In other studies of MCV, we are characterising the tumour microenvironment and determining the factors that regulate its composition. These studies could lead to immunotherapeutic interventions to improve this and other diseases.

We frequently have opportunities to join the team. If you are interested in working or studying with us, please get in touch (d.j.blackbourn@ bham.ac.uk).










Left:KSHV infection (brown stain) in the nucleus (N) of Kaposi's sarcoma tumour cells (E). Right: KSHV infection of primary effusion lymphoma (PEL) cells: the KSHV protein LANA is stained green and the cellular DNA red. 

Current projects

Interferon interactions
KSHV is unique among viruses that infect humans in that it encodes a family of four homologues of the cellular interferon regulatory factors (IRF) that are referred to as viral (v) IRFs. We have shown that one of these four proteins, vIRF-2, inhibits the type I interferon immune response at the levels of IRF-3-driven transactivation and ISGF-3 activity. We are investigating the molecular mechanism/s by which this inhibition occurs. Likewise, we are studying vIRF-4 modulation of the interferon response.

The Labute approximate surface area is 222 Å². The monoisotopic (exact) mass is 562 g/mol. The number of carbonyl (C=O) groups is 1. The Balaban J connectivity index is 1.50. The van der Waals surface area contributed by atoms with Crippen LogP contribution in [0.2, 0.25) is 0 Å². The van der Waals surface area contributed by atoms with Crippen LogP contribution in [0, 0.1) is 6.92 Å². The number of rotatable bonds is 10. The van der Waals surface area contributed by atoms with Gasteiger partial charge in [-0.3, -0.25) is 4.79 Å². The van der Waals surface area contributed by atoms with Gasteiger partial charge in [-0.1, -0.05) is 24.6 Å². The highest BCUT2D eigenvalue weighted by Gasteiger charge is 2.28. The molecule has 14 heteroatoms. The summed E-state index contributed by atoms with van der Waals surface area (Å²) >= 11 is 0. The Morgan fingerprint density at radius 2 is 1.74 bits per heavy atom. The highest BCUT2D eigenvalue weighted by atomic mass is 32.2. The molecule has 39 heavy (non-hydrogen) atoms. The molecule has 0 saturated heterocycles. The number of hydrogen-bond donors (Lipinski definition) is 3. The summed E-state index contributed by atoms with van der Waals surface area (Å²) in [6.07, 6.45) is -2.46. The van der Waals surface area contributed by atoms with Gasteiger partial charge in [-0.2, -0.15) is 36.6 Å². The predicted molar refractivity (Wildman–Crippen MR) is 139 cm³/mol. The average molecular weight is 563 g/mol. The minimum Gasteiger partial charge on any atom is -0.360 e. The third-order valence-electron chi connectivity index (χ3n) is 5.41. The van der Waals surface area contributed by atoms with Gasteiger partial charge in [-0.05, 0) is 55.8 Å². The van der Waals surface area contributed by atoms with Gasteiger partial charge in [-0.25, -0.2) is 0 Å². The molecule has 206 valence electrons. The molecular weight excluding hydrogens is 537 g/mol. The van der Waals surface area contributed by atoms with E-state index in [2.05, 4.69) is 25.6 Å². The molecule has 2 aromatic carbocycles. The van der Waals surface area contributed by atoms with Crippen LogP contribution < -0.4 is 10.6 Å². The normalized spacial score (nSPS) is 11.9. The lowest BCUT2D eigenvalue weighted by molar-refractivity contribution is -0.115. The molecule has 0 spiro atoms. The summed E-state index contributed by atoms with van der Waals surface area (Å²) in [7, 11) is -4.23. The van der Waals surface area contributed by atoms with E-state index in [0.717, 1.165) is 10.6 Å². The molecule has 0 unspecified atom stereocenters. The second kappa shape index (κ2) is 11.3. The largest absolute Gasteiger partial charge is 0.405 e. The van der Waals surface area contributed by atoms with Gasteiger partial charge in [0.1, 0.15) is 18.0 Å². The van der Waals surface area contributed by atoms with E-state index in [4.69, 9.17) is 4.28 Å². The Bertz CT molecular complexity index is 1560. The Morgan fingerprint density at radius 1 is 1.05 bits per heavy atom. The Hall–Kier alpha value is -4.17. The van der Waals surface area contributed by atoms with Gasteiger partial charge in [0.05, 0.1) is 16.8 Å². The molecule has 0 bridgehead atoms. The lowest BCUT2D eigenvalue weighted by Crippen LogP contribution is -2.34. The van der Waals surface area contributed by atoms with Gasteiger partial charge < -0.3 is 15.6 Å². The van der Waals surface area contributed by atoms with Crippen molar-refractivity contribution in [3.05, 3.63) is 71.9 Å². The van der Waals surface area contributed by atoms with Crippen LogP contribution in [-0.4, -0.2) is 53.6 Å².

Suppression of T cell responses
We have shown that the vOX2 protein of KSHV inhibits neutrophil function. More recently, we have discovered another vOX2 activity, that of suppressing adaptive immunity, in collaboration with Dr Andrew Hislop (Birmingham). Our work to understand the mechanism behind this activity is ongoing.

Complement modulation